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Blood Pressure: Know Your Numbers

This week is ‘Know your numbers’ week! It raises the awareness of monitoring your blood pressure and how to combat high blood pressure.

When your heart beats, it pumps blood around your body to give it the energy and oxygen it needs. As the blood moves, it pushes against the sides of the blood vessels. The strength of this pushing is your blood pressure. Every blood pressure reading consists of two numbers, shown as one number on top of the other. The first number is your systolic blood pressure. The systolic pressure is the force at which your heart pumps blood around the body. It measures the highest level of your blood pressure, this is when your heart beats and contracts to pump blood through your arteries. The second number is your diastolic blood pressure. It is the resistance to the blood flow in the vessels, this is when your heart relaxes between beats.

An ideal blood pressure is 120/80mmHg (milligrams of mercury!). Anything higher than 140/90mmHg is considered to be high blood pressure, it can also be referred to as hypertension. Over 6 million people in the UK have high blood pressure and don’t know about it. This is very dangerous. If your blood pressure is too high, it puts extra strain on your blood vessels and heart which leads to strain on your other organs such as the brain and kidneys. Your arteries can lose their stretch causing them to stiffen and become narrow, making them unable to cope with the high pressure within. The narrowing can also make it easier for fatty substances to stick to the inner walls of the arteries, putting you at risk of atherosclerosis and fatty substance breaking off and blocking the arteries. High blood pressure also increases your risk of developing heart disease, heart attacks, and strokes. So it is very important to monitor your blood pressure to try and prevent these from occurring.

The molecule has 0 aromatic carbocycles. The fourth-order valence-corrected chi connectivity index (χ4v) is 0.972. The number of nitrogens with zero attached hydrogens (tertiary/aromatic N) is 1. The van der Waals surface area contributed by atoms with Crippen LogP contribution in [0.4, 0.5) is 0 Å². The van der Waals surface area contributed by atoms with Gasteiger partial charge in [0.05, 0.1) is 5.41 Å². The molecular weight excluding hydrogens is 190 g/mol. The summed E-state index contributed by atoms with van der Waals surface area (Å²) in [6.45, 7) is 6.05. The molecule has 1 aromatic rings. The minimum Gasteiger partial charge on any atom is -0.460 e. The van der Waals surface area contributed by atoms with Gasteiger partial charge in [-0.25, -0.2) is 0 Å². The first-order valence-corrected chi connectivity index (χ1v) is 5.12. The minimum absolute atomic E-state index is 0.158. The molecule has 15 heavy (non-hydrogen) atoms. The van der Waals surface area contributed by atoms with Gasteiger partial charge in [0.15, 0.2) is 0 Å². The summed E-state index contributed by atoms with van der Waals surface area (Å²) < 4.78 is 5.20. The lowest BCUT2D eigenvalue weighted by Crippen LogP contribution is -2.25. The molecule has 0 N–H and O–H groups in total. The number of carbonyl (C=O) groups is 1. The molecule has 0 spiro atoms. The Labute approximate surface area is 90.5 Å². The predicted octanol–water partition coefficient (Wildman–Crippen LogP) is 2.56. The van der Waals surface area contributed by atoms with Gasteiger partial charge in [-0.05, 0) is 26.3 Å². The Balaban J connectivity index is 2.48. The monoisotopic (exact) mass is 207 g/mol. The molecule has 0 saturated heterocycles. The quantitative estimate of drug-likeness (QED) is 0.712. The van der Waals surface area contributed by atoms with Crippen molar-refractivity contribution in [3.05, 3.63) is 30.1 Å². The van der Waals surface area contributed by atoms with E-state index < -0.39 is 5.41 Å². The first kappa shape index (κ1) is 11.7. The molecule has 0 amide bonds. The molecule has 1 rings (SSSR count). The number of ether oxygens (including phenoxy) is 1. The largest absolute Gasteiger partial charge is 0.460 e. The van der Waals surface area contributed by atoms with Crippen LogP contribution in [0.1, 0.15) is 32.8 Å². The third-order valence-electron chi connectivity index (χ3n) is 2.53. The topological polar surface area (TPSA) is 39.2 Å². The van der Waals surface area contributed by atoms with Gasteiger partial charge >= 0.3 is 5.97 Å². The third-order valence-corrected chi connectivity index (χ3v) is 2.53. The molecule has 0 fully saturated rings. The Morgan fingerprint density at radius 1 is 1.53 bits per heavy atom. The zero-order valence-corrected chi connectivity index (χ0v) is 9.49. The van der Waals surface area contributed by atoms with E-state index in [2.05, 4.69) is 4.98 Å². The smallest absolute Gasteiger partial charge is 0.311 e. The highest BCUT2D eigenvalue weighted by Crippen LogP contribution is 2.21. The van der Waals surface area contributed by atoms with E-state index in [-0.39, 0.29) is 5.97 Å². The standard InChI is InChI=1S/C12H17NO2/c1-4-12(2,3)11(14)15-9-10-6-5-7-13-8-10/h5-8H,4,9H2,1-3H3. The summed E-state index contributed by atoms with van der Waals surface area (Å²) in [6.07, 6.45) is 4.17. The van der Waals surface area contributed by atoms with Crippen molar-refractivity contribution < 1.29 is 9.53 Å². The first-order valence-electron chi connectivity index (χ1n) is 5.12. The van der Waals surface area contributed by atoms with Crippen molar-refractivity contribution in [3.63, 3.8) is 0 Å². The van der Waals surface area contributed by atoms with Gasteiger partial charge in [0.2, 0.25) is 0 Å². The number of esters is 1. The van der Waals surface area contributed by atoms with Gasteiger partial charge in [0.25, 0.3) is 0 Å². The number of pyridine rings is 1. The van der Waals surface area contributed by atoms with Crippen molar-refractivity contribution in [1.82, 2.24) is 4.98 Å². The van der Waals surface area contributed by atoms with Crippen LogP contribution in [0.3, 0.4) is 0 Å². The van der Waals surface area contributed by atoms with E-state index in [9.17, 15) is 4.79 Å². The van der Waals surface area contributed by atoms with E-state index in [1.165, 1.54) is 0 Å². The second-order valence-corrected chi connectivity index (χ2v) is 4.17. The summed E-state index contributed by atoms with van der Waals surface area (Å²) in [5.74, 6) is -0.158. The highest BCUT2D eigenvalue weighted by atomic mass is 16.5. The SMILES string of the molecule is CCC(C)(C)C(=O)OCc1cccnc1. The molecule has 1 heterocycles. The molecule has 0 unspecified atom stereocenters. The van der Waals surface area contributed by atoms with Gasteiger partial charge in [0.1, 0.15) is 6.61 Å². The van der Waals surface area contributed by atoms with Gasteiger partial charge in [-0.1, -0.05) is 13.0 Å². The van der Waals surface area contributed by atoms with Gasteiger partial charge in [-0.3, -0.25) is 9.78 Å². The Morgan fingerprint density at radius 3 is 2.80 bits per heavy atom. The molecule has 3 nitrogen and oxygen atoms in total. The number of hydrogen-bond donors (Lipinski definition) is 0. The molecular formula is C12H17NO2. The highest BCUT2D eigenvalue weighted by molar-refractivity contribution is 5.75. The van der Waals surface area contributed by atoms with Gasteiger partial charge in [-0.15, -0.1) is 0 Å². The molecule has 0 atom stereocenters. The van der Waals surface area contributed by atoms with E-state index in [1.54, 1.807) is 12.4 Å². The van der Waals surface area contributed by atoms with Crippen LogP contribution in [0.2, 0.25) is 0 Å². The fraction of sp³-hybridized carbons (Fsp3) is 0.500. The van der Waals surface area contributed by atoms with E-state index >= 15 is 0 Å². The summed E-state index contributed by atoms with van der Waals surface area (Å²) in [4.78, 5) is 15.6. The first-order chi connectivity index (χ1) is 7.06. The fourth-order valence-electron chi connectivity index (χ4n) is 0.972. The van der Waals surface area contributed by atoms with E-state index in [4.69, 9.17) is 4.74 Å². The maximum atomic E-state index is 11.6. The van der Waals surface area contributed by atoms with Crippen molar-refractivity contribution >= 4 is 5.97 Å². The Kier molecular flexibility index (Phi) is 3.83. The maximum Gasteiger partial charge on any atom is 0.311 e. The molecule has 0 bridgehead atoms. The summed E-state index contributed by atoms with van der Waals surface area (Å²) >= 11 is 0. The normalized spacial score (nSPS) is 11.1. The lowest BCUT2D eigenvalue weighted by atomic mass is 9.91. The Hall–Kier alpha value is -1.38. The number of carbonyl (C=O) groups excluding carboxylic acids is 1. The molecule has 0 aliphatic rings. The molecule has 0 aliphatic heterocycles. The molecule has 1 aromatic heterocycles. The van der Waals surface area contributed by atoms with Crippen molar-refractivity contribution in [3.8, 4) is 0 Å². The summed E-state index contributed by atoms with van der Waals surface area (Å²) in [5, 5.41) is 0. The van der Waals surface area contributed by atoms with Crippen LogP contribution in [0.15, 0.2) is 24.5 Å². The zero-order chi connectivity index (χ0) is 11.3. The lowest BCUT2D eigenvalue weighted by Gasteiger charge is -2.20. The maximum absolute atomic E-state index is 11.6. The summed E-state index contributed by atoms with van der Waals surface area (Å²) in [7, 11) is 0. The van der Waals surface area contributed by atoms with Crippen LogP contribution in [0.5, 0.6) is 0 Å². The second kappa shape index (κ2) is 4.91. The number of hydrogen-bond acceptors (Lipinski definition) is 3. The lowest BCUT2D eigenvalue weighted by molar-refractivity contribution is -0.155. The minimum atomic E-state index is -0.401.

Blood pressure can increase due to a salty diet, not enough exercise, alcohol consumption, and smoking to name but a few. Making changes to your lifestyle and diet can help to reduce your blood pressure and help reduce the risks of developing heart disease. There are also many medications your doctor can prescribe if your blood pressure is dangerously high.

Blood pressure is measured using a sphygmomanometer. A complicated name for an uncomplicated machine! An inflatable cuff is wrapped around your upper arm and as it tightens it sends signals to a monitor from which you can read your blood pressure.

During Know your numbers week, hundreds of pressure stations will be set up in public places around the UK offering free blood pressure measurements. If your blood pressure is found to be high, you will be given a letter from your GP so they can decide on the best course of treatment for you.

Take a look at their website to see where your nearest pressure station is!

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